You’ve probably heard that 60% of our body is made up of water – but what this really means is that it actually plays a key role in maintaining multiple functions .
Even a mild level of dehydration, if constant, affects our body and prevents it from functioning at its best every day. Over the long term, this even puts our body at risk of health issues or harmful diseases.
What happens when you’re dehydrated?
Sweat, excretion, vomiting, bleeding, breastfeeding all cause us to lose water, which we replace throughout the day by drinking liquids.
Mild dehydration – as little as 2% loss of body water – can have a noticeable effect on the body. It dries our mouth and eyes, causes headaches, fatigue, dry skin, light-headedness, inability to focus, and dark urine with a strong odour [2, 3, 4].
During exercise, athletes can lose up to 6-10% of their water weight via sweat. This can increase fatigue and alter one’s body temperature control, making exercise feel much more difficult, both physically and mentally. Exercise performance is optimal when athletes maintain fluid balance .
Severe dehydration (>10 loss of body water) is a medical emergency and requires immediate medical help . Here, blood pressure becomes very low, we start to feel drowsy, and our kidney function is impaired [7, 8]. Other signs include lethargy or unconsciousness, poor drinking or inability to drink, lack of urine output, cool moist extremities, and a rapid and feeble pulse, lack of tears, sunken eyes, shriveled skin, dry eyes and blurred vision, and delirium [3, 9, 10, 11, 12].
Why does this happen?
Water plays a key role in the digestion, absorption, transportation and use of nutrients (oxygen, minerals, vitamins, amino acids, glucose, and many more). In fact, when there is less water, nutrients have difficulty moving around our body and cannot reach where they are required .
Dehydration over long periods of time can therefore cause a constant state of malnutrition, leading to all sorts of nutritional and physical problems.
A few functional examples to understand the process better:
- Antioxidants from foods boost our immunity while protecting our skin and hair from free-radical damage. When these antioxidants fail to get transported (something that water, as we know, is largely responsible for), it can consequently affect the way we look and feel. Free-radical damage is also implicated in many lifestyle diseases like diabetes, heart diseases, and cancer [14, 15, 16]. This makes dehydration indirectly affect everything from ageing to diseases.
- The lack of water in the body makes our blood thicken. This means that the heart has to work harder to circulate blood, which clots very easily, thus increasing the risk of heart diseases [17, 18].
- Tryptophan is an amino acid that’s required to make serotonin, a hormone that influences our mood . Dehydration may limit the amount of tryptophan available to the brain and cause mood disorders and depression . Many studies on people across ages, ranging from children to the elderly, have shown that mild dehydration can impair our mood, memory, and brain performance [2, 21, 22].
How can we maintain a good level of hydration?
Maintaining a good level of hydration has been shown to help with the treatment of migraines, urinary tract infections, constipation, blood pressure, glaucoma, and countless more conditions . Here are a few tips on how to help prevent dehydration:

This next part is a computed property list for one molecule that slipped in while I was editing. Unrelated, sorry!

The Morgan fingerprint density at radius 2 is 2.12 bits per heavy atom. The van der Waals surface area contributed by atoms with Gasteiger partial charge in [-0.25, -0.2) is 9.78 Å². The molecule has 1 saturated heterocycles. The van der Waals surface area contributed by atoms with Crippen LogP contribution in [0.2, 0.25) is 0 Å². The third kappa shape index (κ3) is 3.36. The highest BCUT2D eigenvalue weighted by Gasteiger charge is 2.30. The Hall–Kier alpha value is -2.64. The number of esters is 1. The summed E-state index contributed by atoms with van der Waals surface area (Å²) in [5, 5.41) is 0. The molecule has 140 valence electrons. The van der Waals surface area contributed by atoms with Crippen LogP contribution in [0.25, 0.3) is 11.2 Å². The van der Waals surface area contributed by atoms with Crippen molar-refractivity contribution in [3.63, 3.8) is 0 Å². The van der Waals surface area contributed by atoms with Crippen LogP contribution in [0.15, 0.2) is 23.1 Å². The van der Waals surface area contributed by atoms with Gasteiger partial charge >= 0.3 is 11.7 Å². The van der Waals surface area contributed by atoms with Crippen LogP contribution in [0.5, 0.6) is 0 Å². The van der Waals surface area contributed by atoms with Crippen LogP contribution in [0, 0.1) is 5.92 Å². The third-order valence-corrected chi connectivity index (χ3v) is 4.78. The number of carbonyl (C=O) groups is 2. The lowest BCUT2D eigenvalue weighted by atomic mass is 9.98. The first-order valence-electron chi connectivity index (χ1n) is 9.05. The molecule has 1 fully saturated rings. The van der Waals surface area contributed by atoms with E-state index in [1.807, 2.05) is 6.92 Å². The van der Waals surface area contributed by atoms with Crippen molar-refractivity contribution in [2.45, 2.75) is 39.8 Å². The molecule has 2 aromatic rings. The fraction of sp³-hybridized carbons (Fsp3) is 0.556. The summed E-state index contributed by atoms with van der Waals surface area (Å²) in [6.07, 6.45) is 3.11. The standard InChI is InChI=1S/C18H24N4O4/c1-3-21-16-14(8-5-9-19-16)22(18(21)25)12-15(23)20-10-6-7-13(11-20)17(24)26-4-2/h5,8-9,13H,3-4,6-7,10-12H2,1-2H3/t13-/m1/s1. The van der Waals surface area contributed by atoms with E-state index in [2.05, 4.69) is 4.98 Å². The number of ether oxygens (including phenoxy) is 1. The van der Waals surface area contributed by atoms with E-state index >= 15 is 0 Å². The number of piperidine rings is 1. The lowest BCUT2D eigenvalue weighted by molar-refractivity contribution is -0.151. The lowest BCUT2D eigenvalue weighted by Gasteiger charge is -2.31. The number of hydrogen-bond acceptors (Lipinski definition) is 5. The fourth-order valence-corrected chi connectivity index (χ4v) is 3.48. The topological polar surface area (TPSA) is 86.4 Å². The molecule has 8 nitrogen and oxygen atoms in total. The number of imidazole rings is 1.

- During high heat and exercise, drink enough water in regular intervals, until you quench your thirst. Add some salt and glucose to your water if you feel very thirsty .
- The health authorities commonly recommend about two litres of water in a day. But there are many factors that affect our individual needs . As a general rule, drink enough water to have pale-yellow coloured urine. A bright yellow colour means you need more water. Some medications can also change the colour of urine – In that case, drink water until you’re not thirsty anymore .
- Thirst is generally a sign of dehydration. However, as we age, our natural thirst mechanism may start to malfunction. So with age, we must consciously watch our water intake with or without a signal from our body .
- Headaches are a common symptom of mild dehydration, and a few types of headaches (eg. migraines) are even triggered by it. If you experience them on a daily basis, consider whether dehydration has a role to play in it and increase your water intake slowly to reach an amount that suits you .
- Alcohol is a diuretic, i.e. it makes you lose water. Drinking a glass of water between alcoholic drinks can go a long way. It can also reduce the severity of a hangover .
- Caffeinated drinks (tea and coffee) have a mild diuretic effect as well. The water loss is small enough to be replaced by water in fruits and vegetables, but moderating your intake of caffeine is still a good idea .
- A diet rich in fruits and vegetables can help you stay hydrated. Many fruits and vegetables have 80-90% water, along with fibre and other nutrients. These include cucumbers, salad greens, strawberries, watermelon, etc .
- If you do not enjoy the taste of water you can try fruit or herb-infused water. This would help change the flavour to one of your liking. And as a bonus, you get to eat the fruits after you’re finished drinking !
Our body tells us how much water we need; all we need to do is listen to it. Keep an eye out for signs of dehydration and make sure you stay hydrated. Hydration alone can take you a few steps closer to a healthier version of yourself.